which it may be distinguished during its whole life, the habits which are natural to it, the degree in which these may be changed by the influence of circumstances; and, in fine, he endeavors to become acquainted with the whole Natural History of a reputed species, before separating it from another to which it may be closely allied."
The "philosophic naturalist" plainly requires just so much philosophy as is implied in keeping his eyes open, and, indeed, so long as species were believed to be separately created, and organic characters could be only correlatively and not genetically explained, there was nothing else for him to do. Natural History before Darwin was like Natural Philosophy before Newton; its inductions were incomplete, and the deductive procedure which could alone raise its constituent groups into sciences was impossible. It was at this stage in the development of Natural History that Mr. Bain took up its method, and set about applying it to the "Feelings." Its power in the hands of a keen and dispassionate observer is indisputable, and the two instructive volumes which contain Mr. Bain's systematic exposition are at once a treasure-house of observations of priceless value, and such a compendious generalization of mental facts of all orders into laws as doubtless marks the climax of the method. But it is fundamentally unscientific. If it be true that the higher forms of life and mind have been evolved out of the lower, then the most resolute introspection, and the most cutting analysis, with the help of stray observations of children, and some patient experimenting on animals, will go no appreciable distance in discovering mental constituents which may have had their origin in an indefinitely remote past. That this is not only a necessary result of the "natural history method," but that it has in point of fact resulted in Mr. Bain's treatise, it may be well to make clear. To keep the analogy in view, we again quote from Dr. Carpenter. "The naturalist," he says—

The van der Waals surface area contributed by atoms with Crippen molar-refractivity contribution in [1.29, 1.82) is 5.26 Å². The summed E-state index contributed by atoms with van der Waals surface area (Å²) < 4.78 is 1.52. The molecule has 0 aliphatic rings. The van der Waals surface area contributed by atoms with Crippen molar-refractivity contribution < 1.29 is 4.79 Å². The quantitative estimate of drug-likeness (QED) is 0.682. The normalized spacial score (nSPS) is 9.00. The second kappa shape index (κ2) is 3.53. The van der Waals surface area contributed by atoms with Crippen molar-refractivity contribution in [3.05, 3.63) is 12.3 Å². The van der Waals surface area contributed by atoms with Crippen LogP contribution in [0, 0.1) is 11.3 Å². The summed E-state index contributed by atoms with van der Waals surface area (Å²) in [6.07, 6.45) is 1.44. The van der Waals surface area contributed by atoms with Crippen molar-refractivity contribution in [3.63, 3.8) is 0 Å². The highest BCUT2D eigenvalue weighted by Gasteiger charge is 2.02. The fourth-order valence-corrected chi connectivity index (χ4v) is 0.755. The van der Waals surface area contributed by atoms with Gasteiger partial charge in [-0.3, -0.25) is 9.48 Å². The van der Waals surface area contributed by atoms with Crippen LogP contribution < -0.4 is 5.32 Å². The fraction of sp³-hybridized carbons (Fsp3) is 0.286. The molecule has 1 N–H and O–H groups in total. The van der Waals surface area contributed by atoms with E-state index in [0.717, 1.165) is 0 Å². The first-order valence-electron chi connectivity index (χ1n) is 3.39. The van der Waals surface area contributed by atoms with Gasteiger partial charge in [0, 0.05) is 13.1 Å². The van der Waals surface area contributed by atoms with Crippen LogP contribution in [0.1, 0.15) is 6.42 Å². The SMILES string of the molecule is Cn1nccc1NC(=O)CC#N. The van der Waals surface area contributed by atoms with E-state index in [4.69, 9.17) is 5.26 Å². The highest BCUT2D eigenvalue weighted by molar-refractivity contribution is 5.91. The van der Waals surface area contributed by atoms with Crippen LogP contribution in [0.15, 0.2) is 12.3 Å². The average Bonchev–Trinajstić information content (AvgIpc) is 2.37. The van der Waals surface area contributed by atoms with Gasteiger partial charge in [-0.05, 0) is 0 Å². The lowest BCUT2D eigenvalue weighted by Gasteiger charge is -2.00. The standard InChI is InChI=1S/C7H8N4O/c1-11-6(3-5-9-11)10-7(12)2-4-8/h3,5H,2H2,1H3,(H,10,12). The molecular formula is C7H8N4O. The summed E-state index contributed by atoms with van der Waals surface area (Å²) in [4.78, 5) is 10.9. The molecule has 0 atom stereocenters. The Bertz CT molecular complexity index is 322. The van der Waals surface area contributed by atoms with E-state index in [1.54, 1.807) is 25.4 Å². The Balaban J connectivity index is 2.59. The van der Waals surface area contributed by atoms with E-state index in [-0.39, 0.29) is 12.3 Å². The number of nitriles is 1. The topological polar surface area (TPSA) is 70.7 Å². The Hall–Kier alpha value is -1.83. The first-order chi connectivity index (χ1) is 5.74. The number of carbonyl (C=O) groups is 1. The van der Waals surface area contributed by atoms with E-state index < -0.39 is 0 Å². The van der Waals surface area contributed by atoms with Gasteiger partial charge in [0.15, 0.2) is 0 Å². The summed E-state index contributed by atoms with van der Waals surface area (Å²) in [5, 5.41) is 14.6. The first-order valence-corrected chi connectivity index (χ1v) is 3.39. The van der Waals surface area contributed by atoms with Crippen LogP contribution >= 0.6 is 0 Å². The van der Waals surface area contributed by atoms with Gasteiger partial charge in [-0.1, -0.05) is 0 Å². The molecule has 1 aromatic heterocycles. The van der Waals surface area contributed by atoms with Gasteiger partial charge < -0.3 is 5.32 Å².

"endeavors to simplify the pursuit of his science, by the adoption of easily-recognized external characters, as the basis of his classification of the multitudinous forms which he brings together; but such can only be safely employed when indicative of peculiarities in internal structure, which are found to be little subject to variation, and which are not liable to be affected by the influence of physical causes."
Now, such an endeavor to simplify, by the adoption of easily-recognized external characters as the basis of his classification, is a feature prominent in the fore-front of Mr. Bain's work. The mode of diffusion of an emotion, the institutions it generates, and its peculiarities as a state of consciousness—all of them the most manifest characters of the emotions—are avowedly adopted as bases of classification. That easily-recognized external characters are not always "indicative of peculiarities in internal structure," has been shown by Mr. Spencer, and is indeed a corollary from the theory of development. Mr. Bain's method is therefore misleading from its contracted range, but we must here record, as part of our history, its very great advance on the still more incomplete methods of the older psychologists.